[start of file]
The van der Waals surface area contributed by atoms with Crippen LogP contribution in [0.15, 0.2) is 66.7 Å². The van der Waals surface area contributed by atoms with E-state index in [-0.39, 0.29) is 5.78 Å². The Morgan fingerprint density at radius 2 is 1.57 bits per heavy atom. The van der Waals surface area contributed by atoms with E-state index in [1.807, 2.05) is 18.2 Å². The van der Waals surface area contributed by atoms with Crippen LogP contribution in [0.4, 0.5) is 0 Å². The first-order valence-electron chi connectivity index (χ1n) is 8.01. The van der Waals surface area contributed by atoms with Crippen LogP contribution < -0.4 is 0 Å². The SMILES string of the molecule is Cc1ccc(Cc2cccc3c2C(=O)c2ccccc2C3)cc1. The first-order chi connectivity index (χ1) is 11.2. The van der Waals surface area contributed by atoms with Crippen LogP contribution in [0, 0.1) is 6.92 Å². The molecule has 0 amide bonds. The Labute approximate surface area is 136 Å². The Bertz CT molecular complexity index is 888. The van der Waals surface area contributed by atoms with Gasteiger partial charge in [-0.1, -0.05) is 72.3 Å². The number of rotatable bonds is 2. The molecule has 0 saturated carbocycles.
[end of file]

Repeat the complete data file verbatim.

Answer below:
The van der Waals surface area contributed by atoms with Crippen LogP contribution in [0.15, 0.2) is 66.7 Å². The van der Waals surface area contributed by atoms with E-state index in [-0.39, 0.29) is 5.78 Å². The Morgan fingerprint density at radius 2 is 1.57 bits per heavy atom. The van der Waals surface area contributed by atoms with E-state index in [1.807, 2.05) is 18.2 Å². The van der Waals surface area contributed by atoms with Crippen LogP contribution in [0.4, 0.5) is 0 Å². The first-order valence-electron chi connectivity index (χ1n) is 8.01. The van der Waals surface area contributed by atoms with Crippen LogP contribution < -0.4 is 0 Å². The SMILES string of the molecule is Cc1ccc(Cc2cccc3c2C(=O)c2ccccc2C3)cc1. The first-order chi connectivity index (χ1) is 11.2. The van der Waals surface area contributed by atoms with Crippen LogP contribution in [0, 0.1) is 6.92 Å². The molecule has 0 amide bonds. The Labute approximate surface area is 136 Å². The Bertz CT molecular complexity index is 888. The van der Waals surface area contributed by atoms with Gasteiger partial charge in [-0.1, -0.05) is 72.3 Å². The number of rotatable bonds is 2. The molecule has 0 saturated carbocycles.